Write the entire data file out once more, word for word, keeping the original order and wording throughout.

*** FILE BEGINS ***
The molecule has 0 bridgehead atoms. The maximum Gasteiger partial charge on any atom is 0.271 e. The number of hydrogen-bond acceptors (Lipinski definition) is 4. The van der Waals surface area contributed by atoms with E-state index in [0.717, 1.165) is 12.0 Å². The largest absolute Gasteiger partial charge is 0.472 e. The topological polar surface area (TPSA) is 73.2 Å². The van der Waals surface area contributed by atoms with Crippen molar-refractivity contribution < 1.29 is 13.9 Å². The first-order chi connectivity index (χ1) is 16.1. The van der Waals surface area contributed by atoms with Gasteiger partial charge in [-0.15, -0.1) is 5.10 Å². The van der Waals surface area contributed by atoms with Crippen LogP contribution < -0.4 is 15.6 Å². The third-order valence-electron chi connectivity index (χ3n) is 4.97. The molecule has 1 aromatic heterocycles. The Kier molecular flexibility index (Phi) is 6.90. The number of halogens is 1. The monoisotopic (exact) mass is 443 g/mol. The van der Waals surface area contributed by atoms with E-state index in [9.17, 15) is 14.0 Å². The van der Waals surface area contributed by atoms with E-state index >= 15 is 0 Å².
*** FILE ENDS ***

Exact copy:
The molecule has 0 bridgehead atoms. The maximum Gasteiger partial charge on any atom is 0.271 e. The number of hydrogen-bond acceptors (Lipinski definition) is 4. The van der Waals surface area contributed by atoms with E-state index in [0.717, 1.165) is 12.0 Å². The largest absolute Gasteiger partial charge is 0.472 e. The topological polar surface area (TPSA) is 73.2 Å². The van der Waals surface area contributed by atoms with Crippen molar-refractivity contribution < 1.29 is 13.9 Å². The first-order chi connectivity index (χ1) is 16.1. The van der Waals surface area contributed by atoms with Gasteiger partial charge in [-0.15, -0.1) is 5.10 Å². The van der Waals surface area contributed by atoms with Crippen LogP contribution < -0.4 is 15.6 Å². The third-order valence-electron chi connectivity index (χ3n) is 4.97. The molecule has 1 aromatic heterocycles. The Kier molecular flexibility index (Phi) is 6.90. The number of halogens is 1. The monoisotopic (exact) mass is 443 g/mol. The van der Waals surface area contributed by atoms with E-state index in [9.17, 15) is 14.0 Å². The van der Waals surface area contributed by atoms with E-state index >= 15 is 0 Å².